Although it may not be the most enjoyable aspect of parenting, discipline is still an incredibly important piece of the puzzle. Without it, kids would be free to do whatever they please with no repercussions. (Which, sadly, doesn't fly in the real world.) However, an overly harsh approach to discipline can result in unintended — and often negative — long-term consequences. Parents struggling with children who are exhibiting concerning behaviors might wonder what is the most effective discipline technique for kids. And there are actually a few scientifically-backed theories.
Unfortunately, there is no one-size-fits-all approach to perfect discipline. This depends on a number of factors, including age, the situation, the personality of the particular child, and more. A study from Oklahoma State University titledToddlers Need Both Positive Parenting and Consistent Consequences From Mothers, found that the most effective parental response is dependent upon the offense. For example, behaviors like whining, simple refusals and negotiating were best met with mothers' offering alternatives. Similarly, for things like tantrums, noncompliance and hitting, "broad power assertion" was the best choice.
Overall, the "most effective approach to parenting and discipline is a consistent, balanced, responsive interaction between parents and their young children," as explained in an article from The Huffington Post:
The researchers discovered that the quality of interactions between parents and their toddlers played a significant role in the effectiveness of offering alternatives and reasoning, whereas the quantity of parent-child interactions had a negative effect. The quality of interactions signifies responsiveness between parents and their children while quantity may be interpreted as nagging behavior without the benefit of sensitivity to the child’s needs.
One discipline technique has been proven by science not to be effective: Spanking. But how, exactly, does spanking affect children? Alan E. Kazdin, PhD. — the John M. Musser Professor of Psychology and Child Psychiatry at Yale University and director of the Yale Parenting Center — told the American Psychological Association (APA) that corporal punishment does not develop behavior.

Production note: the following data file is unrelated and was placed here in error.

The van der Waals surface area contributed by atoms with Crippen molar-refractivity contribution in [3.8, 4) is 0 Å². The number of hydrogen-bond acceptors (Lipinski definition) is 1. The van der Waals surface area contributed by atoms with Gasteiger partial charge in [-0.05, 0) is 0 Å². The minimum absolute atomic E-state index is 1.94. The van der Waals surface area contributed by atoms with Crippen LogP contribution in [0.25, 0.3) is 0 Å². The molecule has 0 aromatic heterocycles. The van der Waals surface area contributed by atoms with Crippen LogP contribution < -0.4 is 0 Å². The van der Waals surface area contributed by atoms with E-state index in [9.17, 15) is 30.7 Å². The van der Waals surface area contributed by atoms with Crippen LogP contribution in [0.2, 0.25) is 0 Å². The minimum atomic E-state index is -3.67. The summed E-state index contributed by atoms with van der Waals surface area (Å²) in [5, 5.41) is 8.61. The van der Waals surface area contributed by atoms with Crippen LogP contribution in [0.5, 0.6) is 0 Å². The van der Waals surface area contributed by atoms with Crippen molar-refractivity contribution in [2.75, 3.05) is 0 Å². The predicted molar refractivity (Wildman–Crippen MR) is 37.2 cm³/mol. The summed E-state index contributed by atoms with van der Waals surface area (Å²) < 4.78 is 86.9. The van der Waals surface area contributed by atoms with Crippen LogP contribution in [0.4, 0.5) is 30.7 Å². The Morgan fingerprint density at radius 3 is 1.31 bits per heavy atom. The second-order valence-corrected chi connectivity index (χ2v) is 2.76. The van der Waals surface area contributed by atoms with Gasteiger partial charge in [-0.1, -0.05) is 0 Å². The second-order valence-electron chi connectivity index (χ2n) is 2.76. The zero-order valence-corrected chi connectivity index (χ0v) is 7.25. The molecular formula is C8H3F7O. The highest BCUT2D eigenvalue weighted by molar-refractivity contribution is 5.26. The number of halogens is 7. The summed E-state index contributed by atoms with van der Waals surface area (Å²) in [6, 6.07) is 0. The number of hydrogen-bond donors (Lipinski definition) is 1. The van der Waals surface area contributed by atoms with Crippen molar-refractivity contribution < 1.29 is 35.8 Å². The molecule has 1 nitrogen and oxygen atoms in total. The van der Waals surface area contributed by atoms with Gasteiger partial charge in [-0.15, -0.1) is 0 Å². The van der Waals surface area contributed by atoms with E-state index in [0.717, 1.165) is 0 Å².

"Spanking or hitting or shaking or shouting makes a child stop its behavior right now. And that traps the parents into behaving as if it were effective," Kazdin told the publication. "But in fact, it doesn't change anything. And so we know now from our science what is needed is to train the behaviors you want." He continued:
So, if you want to get rid of behavior, you could do some mild punishment — maybe a brief timeout — but you wouldn't want to depend on punishment to change the behavior. Model the behavior you want. Reinforce the behavior you want with praise. When you see it occur in the community, point it out and say, 'Look at that child doing that.' These are the things that change behavior. It’s really well studied.
In fact, according to Kazdin, even moderate spanking puts a child at greater risk for things like academic dysfunction, as well as physical and mental health problems. Excessive punishment can even permanently alter a child's immune system — making them more likely to die of heart disease, cancer, and chronic respiratory disease as an adult.
Instead, the American Academy of Pediatrics (AAP) is a proponent of positive parenting, which involves guiding children toward better behaviors, according to TIME. Dr. Ben Siegel, a past chair of the AAP committee on Psychosocial Aspects of Child & Family Health, stresses that "discipline means to teach." Furthermore, very young children don't have the cognitive ability to understand or remember house rules until 2.5 or 3 years old, according to the publication. For this reason, Siegel recommends giving children choices in order to guide them to appropriate behavior, according to TIME. (So if your little one refuses to put her sweater on, try giving him the option to carry it. Or tell him he needs to finish his dinner before getting dessert.)
I have three little ones ranging in age from 18 months to 6 years, and the only bit of discipline advice I have to give is this: What works for one kid doesn't necessarily work for another. It's crazy to me how my three children can be raised in the same environment, yet respond so differently to certain forms of discipline. But that's exactly what I'm dealing with. Our oldest is devastated if he has to go sit in time-out. But our middle chid doesn't seem to care at all. And the toddler appears to be hitting her "terrible twos" a tad early. So that's fun.
Still, it's probably a good idea for parents to have this expert advice in their arsenals. Because chances are, they'll need at least a few tricks up their sleeves in order to figure out this discipline business. I know I did!
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